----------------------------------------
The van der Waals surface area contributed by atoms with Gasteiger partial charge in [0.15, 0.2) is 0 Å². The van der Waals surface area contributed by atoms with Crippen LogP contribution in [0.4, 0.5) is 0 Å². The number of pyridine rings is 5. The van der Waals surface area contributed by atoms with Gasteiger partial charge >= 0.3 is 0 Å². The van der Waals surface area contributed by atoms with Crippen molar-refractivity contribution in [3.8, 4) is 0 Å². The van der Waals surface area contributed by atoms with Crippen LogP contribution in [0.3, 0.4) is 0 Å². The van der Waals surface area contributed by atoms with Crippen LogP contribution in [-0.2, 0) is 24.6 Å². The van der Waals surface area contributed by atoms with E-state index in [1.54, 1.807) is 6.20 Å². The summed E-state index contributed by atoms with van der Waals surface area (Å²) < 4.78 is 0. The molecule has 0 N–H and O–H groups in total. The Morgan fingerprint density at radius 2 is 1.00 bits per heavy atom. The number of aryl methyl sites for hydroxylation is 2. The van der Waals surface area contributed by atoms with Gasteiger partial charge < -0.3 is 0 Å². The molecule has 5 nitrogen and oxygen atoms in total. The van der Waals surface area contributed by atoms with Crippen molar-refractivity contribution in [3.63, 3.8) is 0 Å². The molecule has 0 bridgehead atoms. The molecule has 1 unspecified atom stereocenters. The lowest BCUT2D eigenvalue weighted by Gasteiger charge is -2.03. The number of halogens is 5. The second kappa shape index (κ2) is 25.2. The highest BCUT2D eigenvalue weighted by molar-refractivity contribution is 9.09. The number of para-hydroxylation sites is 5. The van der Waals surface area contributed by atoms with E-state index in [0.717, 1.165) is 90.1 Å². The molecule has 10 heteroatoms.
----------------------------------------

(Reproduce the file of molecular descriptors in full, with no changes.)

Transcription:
The van der Waals surface area contributed by atoms with Gasteiger partial charge in [0.15, 0.2) is 0 Å². The van der Waals surface area contributed by atoms with Crippen LogP contribution in [0.4, 0.5) is 0 Å². The number of pyridine rings is 5. The van der Waals surface area contributed by atoms with Gasteiger partial charge >= 0.3 is 0 Å². The van der Waals surface area contributed by atoms with Crippen molar-refractivity contribution in [3.8, 4) is 0 Å². The van der Waals surface area contributed by atoms with Crippen LogP contribution in [0.3, 0.4) is 0 Å². The van der Waals surface area contributed by atoms with Crippen LogP contribution in [-0.2, 0) is 24.6 Å². The van der Waals surface area contributed by atoms with E-state index in [1.54, 1.807) is 6.20 Å². The summed E-state index contributed by atoms with van der Waals surface area (Å²) < 4.78 is 0. The molecule has 0 N–H and O–H groups in total. The Morgan fingerprint density at radius 2 is 1.00 bits per heavy atom. The number of aryl methyl sites for hydroxylation is 2. The van der Waals surface area contributed by atoms with Gasteiger partial charge < -0.3 is 0 Å². The molecule has 5 nitrogen and oxygen atoms in total. The van der Waals surface area contributed by atoms with Crippen molar-refractivity contribution in [3.63, 3.8) is 0 Å². The molecule has 0 bridgehead atoms. The molecule has 1 unspecified atom stereocenters. The lowest BCUT2D eigenvalue weighted by Gasteiger charge is -2.03. The number of halogens is 5. The second kappa shape index (κ2) is 25.2. The highest BCUT2D eigenvalue weighted by molar-refractivity contribution is 9.09. The number of para-hydroxylation sites is 5. The van der Waals surface area contributed by atoms with E-state index in [0.717, 1.165) is 90.1 Å². The molecule has 10 heteroatoms.